Chisam explained that learning about the intersectionality of environmental issues was particularly impactful.

“Environmental issues aren’t just something really macroscopic like climate change or…eye-catching like an oil spill,” Chisam said. “Environmental issues are baked into things like housing and food sovereignty and all sorts of day-to-day aspects of life, and then they’re also baked into big systems, like the prison system, or just general processes of colonization and of capitalism.”

After spending the first five weeks in Truchas, the cohort moved on to El Paso, a city whose proximity to the US-Mexico border shifted conversations to immigrant rights. Ebie explained that the group learned about the militarization of the border wall and how it has become more difficult to cross the border, which has a major impact on migrants. They explained that visiting the border wall in El Paso was a life-changing experience.

“Seeing the border for the first time in El Paso was very shocking because I had never seen the border and being so close to it and being able to touch it was very surreal,” Ebie said.

The cohort encountered an organization called Casa Carmelita, a shelter for transgender migrants, which is located right next to the border wall.

“Juarez on the other side [of the border], and El Paso, to some degree, has some of the highest femicide rates in the world, and that’s especially bad with trans women,” Chisam said. “Casa Carmelita does a lot of different things to try to help who they can and when they can.”

After visiting El Paso, the cohort traveled further to East Texas, where they spent about four days at Big Bend State Park. They then traveled to southern New Mexico, staying just minutes from the Arizona border.

In Canelo, AZ, Leib recalled meeting an organization called Canelo Project, a farm that emphasizes its applied education center and family-centered community, according to its website.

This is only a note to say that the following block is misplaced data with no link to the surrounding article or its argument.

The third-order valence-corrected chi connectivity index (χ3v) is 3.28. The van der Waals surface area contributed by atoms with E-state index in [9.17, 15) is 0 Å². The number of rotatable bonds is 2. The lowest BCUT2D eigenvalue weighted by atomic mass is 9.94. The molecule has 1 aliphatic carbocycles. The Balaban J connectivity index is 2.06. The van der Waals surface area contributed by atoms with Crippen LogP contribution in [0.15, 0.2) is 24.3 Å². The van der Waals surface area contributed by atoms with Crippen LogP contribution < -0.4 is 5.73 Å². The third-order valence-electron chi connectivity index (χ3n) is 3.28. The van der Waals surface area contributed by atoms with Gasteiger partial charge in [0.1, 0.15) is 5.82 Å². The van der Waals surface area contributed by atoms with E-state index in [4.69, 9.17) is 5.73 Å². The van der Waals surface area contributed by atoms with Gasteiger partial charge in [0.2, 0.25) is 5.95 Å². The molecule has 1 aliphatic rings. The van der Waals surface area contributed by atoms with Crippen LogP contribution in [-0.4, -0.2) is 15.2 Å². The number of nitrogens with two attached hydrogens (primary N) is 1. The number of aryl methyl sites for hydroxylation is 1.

Tokwe found this part of the trip very impactful. A woman from the Canelo project explained that her children have had successful lives without much schooling.

“It was interesting because, growing up, education was always presented as the only way to succeed in life, but…it was so philosophical,” Tokwe said. “She was like, ‘As a kid, you’re like a plant, but the education system these days treats people like these holes that need to be filled. “”

The cohorts themselves were given an unconventional approach to schooling this semester. Although the students took Tufts courses online, much of their learning experience came from group discussions and hands-on activities.

Chisam explained that the experience he had this semester would encourage him to learn more outside of a classroom setting.

“For me, personally, I love learning, I love school, and it’s really easy for me to get lost in academia and lose sight of [the] things that happen outside of the classroom,” Chisam said.

As Leib returns to campus, he is also looking for ways to incorporate what he has learned this semester into his life in Somerville. He described how a visit to an urban farm in Tucson, Arizona was particularly impactful.

“It was just this community-run farm where they grow things in the middle of Tucson, and they grow like vegetables and…have community parties and gatherings and celebrations,” Leib said. “All the time I was thinking, I can do this in Somerville, there must be a place to do this in Somerville.”

Ebie is also looking to get involved with organizations similar to those she interacted with during the program.

“Coming back, I look forward to being part of organizations that in some ways have the same themes as the program,” Ebie said.

Reflecting on the semester, Tokwe mentioned that they felt they had grown both in their vision of education and as a leader.

“I can’t think of a better way to come to campus…because I now have a different way of looking at education, and I now have this skeleton of how I want to develop my leadership skills” , said Tokwe. “I formed this community. You know, I now call it family, this cohort.